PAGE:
At one point on the walk, I realized that regardless of the day’s outcome I was glad that I had trekked up to be part of the "festivities." It was so surreal that I wouldn’t have believed anyone’s account of it the next day.

As we walked in, we were instructed to go to the "Bad Room"—not a good sign, I felt. When I saw the fresh sterno burning, I had the idea that they were going to soften the blow with food—fatten us up for the slaughter. The furtiveness of this meeting and going off-site felt ominous.

Food and drinks were brought out—most people pecked at the "Frog Balls" and "Gator Bites", their appetites deadened by the general malaise.

Long story short—yeah, right—everyone at Bad Frog was informed, after Greg, Mike, and a few other essential players showed up, that we had made the cut. That is—we still had our jobs if we wanted them. Everyone else? Those faces that were missing up in Greg’s office—and, trust me, there were a lot of them—gone. While we were munching on some fried food and beer, our compatriots were getting the axe. Sure, some of them were "dead wood" and the work’s been kind of slow (Detroit’s so-called "Big Three"—Ford, Daimler Chrysler and General Motors—are infamous for being late on payments and with this whole global financial crisis things don’t look like they’re going to pick up anytime soon) but they eliminated over half the staff.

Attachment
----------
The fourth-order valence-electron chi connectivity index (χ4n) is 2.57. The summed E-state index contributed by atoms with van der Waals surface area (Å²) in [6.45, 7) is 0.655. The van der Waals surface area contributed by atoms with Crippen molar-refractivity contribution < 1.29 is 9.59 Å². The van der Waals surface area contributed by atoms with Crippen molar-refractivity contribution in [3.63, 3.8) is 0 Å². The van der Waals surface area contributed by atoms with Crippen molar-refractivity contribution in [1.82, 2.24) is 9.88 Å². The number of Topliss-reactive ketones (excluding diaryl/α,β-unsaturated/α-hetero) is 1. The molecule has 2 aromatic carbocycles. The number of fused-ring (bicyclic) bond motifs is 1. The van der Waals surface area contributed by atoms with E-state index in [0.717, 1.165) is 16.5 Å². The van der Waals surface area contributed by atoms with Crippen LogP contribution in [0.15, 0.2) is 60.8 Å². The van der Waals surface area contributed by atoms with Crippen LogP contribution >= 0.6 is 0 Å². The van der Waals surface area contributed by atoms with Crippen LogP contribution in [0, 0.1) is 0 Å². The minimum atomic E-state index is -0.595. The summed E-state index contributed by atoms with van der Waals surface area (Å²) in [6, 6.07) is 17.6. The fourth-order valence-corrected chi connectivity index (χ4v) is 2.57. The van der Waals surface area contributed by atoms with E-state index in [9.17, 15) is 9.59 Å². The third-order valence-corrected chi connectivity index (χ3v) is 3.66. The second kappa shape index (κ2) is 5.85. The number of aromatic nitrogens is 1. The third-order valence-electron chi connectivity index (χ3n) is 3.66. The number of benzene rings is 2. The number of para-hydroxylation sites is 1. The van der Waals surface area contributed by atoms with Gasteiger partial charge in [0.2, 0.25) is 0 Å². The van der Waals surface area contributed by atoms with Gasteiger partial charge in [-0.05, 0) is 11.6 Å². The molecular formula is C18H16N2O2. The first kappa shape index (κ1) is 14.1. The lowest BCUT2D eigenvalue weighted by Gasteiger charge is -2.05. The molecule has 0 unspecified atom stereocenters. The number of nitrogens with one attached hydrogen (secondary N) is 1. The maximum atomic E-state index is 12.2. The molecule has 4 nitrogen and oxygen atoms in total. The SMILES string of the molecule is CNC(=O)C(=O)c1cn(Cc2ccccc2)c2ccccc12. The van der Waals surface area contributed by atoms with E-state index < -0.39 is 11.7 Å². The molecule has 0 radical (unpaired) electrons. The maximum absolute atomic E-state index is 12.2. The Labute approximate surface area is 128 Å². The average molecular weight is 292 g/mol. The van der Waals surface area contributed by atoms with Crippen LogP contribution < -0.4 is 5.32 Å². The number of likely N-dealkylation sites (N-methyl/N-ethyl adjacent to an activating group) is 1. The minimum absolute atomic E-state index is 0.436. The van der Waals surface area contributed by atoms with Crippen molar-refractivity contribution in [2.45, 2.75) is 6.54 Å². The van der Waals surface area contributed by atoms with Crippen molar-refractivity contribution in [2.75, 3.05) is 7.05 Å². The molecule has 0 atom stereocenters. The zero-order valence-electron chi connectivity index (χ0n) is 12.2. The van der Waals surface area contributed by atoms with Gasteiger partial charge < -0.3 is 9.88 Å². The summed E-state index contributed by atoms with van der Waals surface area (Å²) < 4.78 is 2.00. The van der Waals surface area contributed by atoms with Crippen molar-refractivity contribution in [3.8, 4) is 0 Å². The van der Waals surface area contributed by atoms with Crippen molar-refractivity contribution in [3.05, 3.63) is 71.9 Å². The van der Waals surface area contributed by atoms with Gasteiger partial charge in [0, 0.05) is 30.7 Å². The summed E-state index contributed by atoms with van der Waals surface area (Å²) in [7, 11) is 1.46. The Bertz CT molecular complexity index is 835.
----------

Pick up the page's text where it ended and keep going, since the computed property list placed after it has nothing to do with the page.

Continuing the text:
The good news? I still have a job; in addition, I’m eligible for a moving bonus as our office is relocating! The plan has been that we were going to Farmington Hills so we could have more room but with our "trimmed down" staff, the upper management found us new digs right smack in downtown Ann Arbor! Our new address with be One-Oh-One N. Main—right at the corner of Main and Huron. Should cut down on the commute plus, hey, I’ll be back in my old stomping grounds of A2!

I think I went into a mild state of shock that afternoon when it finally hit me that I could have just as easily been kicked to the curb (if it wasn’t for my mad HTML skyllz). It hit me even harder when it dawned on me that all of this went down a year to the day of my leaving General Physics when, subsequently, I was screwed out of a new job by those fucks at Mac Temps (see CdC #8).

Needless to say, things have been out of whack at the office since then. Lots of empty desks, blank stares, and feelings of betrayal. In the last few months, the halved staff has just about halved again. The long-delayed move to Ann Arbor along with the continued lack of work and hush-hush management policies have fostered an "I’m going to quit before they fire me too" mentality. Most of the remaining folks have sharpened their skills at games like StarCraft™ and Unreal™. A few other employees have been plugging away at various projects trickling down from our New York office. Personally, I’ve become a burnt out, shell of a man while sloughing through our parent company’s new site—one of the worst designs I’ve ever seen. One can often hear me complaining about the knuckleheads I deal with in the NYC office.

Yet, I’m still employed. I like my remaining coworkers. I dig my job when I really get down and dirty with it. Moreover, I feel appreciated doing it. All of that is more than I can say about any of the jobs I’ve had thus far.